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Lumifer comments on The D-Squared Digest One Minute MBA – Avoiding Projects Pursued By Morons 101 - Less Wrong

1 Post author: Benquo 19 March 2017 06:48PM

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Comment author: Lumifer 20 March 2017 03:20:41PM *  1 point [-]

What interesting ideas do you find here? This looks like a ranty of-course-it's-clear-in-the-rearview-mirror "wisdom" to me.

Comment author: Luke_A_Somers 20 March 2017 09:49:08PM 2 points [-]

A) the audit notion ties into having our feedback cycles nice and tight, which we all like here.

B) This would be a little more interesting if he linked to his advance predictions on the war so we could compare how he did. And of course if he had posted a bunch of other predictions so we could see how he did on those (to avoid cherry-picking). That would rule out rear-view-mirror effects.

Comment author: satt 24 March 2017 12:13:17AM 1 point [-]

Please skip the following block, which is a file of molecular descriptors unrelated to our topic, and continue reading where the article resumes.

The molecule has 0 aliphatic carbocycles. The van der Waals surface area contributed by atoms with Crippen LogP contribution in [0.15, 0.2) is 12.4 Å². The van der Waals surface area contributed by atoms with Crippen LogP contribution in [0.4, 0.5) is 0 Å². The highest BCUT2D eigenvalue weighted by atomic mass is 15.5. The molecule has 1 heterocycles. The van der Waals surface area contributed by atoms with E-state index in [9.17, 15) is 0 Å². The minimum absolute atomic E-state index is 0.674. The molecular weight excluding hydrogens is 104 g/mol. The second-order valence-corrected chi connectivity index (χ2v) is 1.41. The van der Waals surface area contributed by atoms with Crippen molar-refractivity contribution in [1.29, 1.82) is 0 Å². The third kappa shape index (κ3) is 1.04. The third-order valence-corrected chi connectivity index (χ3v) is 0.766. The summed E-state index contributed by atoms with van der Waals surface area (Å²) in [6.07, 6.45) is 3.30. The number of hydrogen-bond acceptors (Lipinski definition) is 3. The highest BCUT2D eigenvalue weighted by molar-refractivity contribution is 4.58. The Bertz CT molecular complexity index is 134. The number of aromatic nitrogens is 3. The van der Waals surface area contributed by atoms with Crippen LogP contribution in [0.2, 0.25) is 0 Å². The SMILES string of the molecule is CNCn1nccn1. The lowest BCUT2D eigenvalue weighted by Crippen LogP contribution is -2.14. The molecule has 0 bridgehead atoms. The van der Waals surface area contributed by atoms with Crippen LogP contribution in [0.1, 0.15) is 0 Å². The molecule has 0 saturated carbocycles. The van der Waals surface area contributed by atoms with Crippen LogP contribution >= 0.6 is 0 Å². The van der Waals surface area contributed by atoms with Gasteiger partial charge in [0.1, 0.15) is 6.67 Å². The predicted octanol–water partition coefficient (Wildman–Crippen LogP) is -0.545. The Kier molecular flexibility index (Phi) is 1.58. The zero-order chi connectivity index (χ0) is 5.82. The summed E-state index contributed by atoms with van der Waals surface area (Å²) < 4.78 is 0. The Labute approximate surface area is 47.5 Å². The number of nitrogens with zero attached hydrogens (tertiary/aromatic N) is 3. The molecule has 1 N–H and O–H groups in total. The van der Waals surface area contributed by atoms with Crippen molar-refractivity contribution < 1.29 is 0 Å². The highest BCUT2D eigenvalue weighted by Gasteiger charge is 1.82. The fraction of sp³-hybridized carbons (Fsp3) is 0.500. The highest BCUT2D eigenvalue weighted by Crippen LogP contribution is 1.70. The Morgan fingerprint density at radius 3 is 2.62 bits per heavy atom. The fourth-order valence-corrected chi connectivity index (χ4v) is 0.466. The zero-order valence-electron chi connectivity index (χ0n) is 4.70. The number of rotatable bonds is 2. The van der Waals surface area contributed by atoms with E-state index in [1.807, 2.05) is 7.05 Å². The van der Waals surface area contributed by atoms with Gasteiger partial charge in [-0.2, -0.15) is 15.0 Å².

This would be a little more interesting if he linked to his advance predictions on the war so we could compare how he did. And of course if he had posted a bunch of other predictions so we could see how he did on those (to avoid cherry-picking).

We may be able to get part of the way there. I found the following suspiciously prediction-like (and maybe even testable!) statements by Ctrl-Fing the pre-invasion posts on D-Squared's blog.

From October 21, 2002:

On the other hand, I am also convinced by Max Sawicky’s argument that Iraq is likely to be the first excursion of an American policy of empire-building in the Middle East, which is likely to be disastrous under any possible performance metric.

But, I retain my original belief that improvement in Iraq is politically impossible unless there is some sort of shooting war in the area culminating in the removal of Saddam Hussein. I don’t set much score by “national-building”, and don’t really believe that what the Gulf needs is more US client states, and I never believed any of the scare stories related to the “WMD” acronym which is currently doing such sterling duty in picking out weblog authors who don’t have a fucking clue what they’re talking about. [...]